The Prisoner review at Royal Lyceum Theatre, Edinburgh – ‘intriguing but impenetrable’ by Thom Dibdin

In Peter Brook and long-term collaborator Marie-Helene Estienne’s The Prisoner, the interrogative eye on the exotic reveals much more about the beholder

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‘Intriguingly promising piece’: LUCILLE & CECILIA – Edinburgh Fringe ★★★ by Thom Dibdin

Gleeful physical comedy features in Lucille & Cecilia, a patchy but intriguingly promising piece from new company Bang Average Theatre at C Aquila. (Picture: © Bang Average)

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Wednesday, August 22, 2018

‘Fairly crackles with fun & excitement’: A GOOD ENOUGH GIRL? – Edinburgh Fringe ★★★★ by Thom Dibdin

Scene Change Productions, Greenwich Theatre and Nutshell Theatre’s co-production A Good Enough Girl? is enjoyable, involving and deceptively important production.

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Tuesday, August 21, 2018

‘Intriguing production’: GANYMEDE – Edinburgh Fringe ★★★ by Thom Dibdin

Ganymede, TypeCast Productions’ reworking of Shakespeare at Paradise in Augustines, is an intriguing production that uses the spirit of the Bard to cast light on contemporary concerns.

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The House review at Assembly George Square, Edinburgh – ‘quick-fire, hyper-stylised delivery’ by Thom Dibdin

American Absurdum returns with all its trademark incision and quick-fire, hyper-stylised delivery in The House, a fable of modern middle-class America. Empty-nesters

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First Snow/Premiere Neige review at Summerhall, Edinburgh – ‘meaty examination of identity’ by Thom Dibdin

“Brexit, Trump – that’s change!” someone shouts early in First Snow/Premiere Neige, the National Theatre of Scotland’s Quebecois co-production. Following the NTS’

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In Loyal Company review at Pleasance Courtyard, Edinburgh – ‘bursting with energy’ by Thom Dibdin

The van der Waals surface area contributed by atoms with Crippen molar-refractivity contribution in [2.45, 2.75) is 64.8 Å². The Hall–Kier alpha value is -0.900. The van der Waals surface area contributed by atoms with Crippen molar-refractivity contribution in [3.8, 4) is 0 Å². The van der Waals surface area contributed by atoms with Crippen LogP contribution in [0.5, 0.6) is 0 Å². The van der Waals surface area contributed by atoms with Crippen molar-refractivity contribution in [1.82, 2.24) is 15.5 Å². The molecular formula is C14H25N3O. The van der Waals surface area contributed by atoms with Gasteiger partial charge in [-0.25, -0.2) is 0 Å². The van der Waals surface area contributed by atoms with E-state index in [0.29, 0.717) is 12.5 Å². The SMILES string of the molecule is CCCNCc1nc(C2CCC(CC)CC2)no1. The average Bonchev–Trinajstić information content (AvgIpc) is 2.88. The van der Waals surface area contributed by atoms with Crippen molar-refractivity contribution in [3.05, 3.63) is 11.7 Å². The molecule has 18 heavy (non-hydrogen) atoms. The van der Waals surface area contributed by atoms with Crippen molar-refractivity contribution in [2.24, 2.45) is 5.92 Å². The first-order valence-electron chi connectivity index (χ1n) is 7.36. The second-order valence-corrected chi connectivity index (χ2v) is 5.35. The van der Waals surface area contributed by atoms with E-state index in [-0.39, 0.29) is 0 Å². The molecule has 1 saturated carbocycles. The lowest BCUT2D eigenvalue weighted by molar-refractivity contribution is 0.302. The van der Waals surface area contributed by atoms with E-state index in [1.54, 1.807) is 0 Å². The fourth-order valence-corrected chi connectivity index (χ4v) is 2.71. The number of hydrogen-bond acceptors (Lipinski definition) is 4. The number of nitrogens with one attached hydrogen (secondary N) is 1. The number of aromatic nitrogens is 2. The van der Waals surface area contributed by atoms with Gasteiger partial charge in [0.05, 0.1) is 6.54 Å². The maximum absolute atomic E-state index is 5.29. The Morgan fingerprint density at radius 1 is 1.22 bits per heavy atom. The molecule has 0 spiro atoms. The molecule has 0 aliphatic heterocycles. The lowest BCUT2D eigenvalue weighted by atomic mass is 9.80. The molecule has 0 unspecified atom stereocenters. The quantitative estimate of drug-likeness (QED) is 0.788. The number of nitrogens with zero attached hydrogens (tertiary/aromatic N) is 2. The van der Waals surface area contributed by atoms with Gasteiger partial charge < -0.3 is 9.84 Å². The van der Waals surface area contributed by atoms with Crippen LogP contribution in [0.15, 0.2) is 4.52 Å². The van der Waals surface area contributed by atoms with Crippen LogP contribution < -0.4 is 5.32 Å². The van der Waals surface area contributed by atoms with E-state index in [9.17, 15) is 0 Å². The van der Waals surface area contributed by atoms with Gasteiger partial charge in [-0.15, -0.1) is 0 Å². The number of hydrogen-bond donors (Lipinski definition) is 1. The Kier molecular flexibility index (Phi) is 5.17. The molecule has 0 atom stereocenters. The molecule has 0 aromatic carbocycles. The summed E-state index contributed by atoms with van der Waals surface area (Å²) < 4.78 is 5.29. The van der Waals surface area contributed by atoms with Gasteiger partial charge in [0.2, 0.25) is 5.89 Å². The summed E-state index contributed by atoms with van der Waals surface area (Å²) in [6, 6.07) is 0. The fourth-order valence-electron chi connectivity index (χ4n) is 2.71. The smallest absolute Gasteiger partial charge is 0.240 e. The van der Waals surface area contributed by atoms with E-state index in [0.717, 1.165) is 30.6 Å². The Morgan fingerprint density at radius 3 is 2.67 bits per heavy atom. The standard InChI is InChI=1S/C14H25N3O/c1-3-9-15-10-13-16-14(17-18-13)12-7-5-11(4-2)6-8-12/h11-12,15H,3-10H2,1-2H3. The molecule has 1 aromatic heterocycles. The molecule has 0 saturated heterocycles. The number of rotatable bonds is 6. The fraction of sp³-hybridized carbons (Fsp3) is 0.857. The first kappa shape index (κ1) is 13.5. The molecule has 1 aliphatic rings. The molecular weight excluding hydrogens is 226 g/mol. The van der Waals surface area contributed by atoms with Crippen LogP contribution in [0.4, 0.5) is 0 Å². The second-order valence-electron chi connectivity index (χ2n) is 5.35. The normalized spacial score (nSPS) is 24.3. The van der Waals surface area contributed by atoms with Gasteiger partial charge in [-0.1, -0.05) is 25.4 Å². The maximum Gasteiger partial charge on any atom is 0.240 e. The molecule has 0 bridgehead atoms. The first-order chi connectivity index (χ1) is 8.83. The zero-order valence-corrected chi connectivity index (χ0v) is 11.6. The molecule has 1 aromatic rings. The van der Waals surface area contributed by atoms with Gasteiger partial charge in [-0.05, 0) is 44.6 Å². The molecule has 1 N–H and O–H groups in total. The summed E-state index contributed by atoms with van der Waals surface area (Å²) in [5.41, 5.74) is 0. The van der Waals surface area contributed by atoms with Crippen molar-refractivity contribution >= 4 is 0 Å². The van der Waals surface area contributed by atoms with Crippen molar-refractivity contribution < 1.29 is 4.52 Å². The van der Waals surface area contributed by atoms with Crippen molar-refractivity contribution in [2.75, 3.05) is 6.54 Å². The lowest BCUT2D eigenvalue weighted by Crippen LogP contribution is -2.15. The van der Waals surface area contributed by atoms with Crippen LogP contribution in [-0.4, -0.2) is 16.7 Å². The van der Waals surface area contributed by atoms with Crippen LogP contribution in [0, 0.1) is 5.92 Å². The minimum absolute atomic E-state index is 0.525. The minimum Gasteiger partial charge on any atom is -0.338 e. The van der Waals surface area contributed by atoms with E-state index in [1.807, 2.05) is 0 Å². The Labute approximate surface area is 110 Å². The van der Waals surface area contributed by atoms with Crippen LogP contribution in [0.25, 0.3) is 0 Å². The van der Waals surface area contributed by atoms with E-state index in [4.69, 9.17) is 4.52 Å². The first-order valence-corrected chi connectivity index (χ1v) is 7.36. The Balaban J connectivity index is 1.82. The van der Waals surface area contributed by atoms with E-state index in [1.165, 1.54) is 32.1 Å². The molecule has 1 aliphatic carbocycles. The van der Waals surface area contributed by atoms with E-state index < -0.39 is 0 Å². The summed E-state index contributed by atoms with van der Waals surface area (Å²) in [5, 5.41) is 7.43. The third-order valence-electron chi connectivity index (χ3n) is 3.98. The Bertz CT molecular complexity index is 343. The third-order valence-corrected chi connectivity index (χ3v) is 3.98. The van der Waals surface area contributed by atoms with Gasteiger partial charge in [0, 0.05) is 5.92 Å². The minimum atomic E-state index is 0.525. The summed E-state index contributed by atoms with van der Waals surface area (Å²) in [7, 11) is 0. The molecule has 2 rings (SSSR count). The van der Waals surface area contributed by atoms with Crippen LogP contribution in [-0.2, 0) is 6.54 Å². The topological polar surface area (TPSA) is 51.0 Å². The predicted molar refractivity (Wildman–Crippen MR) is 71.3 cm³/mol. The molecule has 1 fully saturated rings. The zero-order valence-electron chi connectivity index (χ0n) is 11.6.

Bursting with energy and bold theatrical strokes, David William Bryan tells the true story of his great uncle Arthur – known as

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Old Boy review at Scottish Storytelling Centre, Edinburgh – ‘fascinating view of real life’ by Thom Dibdin

Male relationships – specifically inter-generational familial relationships – come under intense, if friendly examination in Glas(s) Productions’ Old Boy. The company has

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Marie review at Assembly Rooms, Edinburgh – ‘strong piece but with more potential than substance’ by Thom Dibdin

Nicely turned as comedy, Sarah MacGillivray and Phil Bartlett’s story of a Scottish actress straight out of drama school who goes down

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Canoe review at the Space, Edinburgh – ‘complex one-man show about grieving’ by Thom Dibdin

There is a complexity to Matthew Roberts’ one-man show, Canoe, which goes much deeper than the issue of grieving that lies at its

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Monday, August 20, 2018

In for a Penny review at Gilded Balloon Teviot Row, Edinburgh – ‘amusing and light-heartedly anecdotal’ by Thom Dibdin

Libby McArthur draws on a true story from her own past, when she was arrested and sentenced to prison for non-payment of

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The Bench review at Gilded Balloon Rose Theatre, Edinburgh – ‘engages right up to the last’ by Thom Dibdin

Tightly wound and shot through with an utterly surprising melancholy, Keir McAllister’s tale of two men feuding over their right to relax

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Sunday, August 19, 2018

‘A lucid & involving production’: TWA – Edinburgh Fringe ★★★★ by Thom Dibdin

Twa, the collaboration between writer Annie George and visual artist Flore Gardner at the Scottish Storytelling Centre, is a lucid and involving production.

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Saturday, August 18, 2018

‘Appealingly winsome piece of theatre’: HYMNS FOR ROBOTS – Edinburgh Fringe ★★★ by Thom Dibdin

Hymns For Robots, Noctium Theatre’s portrait of electronic music innovator Delia Derbyshire, is an appealingly winsome piece of theatre.

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Friday, August 17, 2018

DUPed review at Sweet Grassmarket, Edinburgh – ‘twisting narrative of Northern Irish politics’ by Thom Dibdin

When there’s nothing but a bible and megaphone by way of set or stage dressing in a performance about the DUP, you

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The Providence of Neighboring Bodies review at Underbelly, Edinburgh – ‘Surreal yet gently told tale’ by Thom Dibdin

A quiet examination of the nature of exclusion and fear of the other is framed as deeply ironic comedy in Jean Ann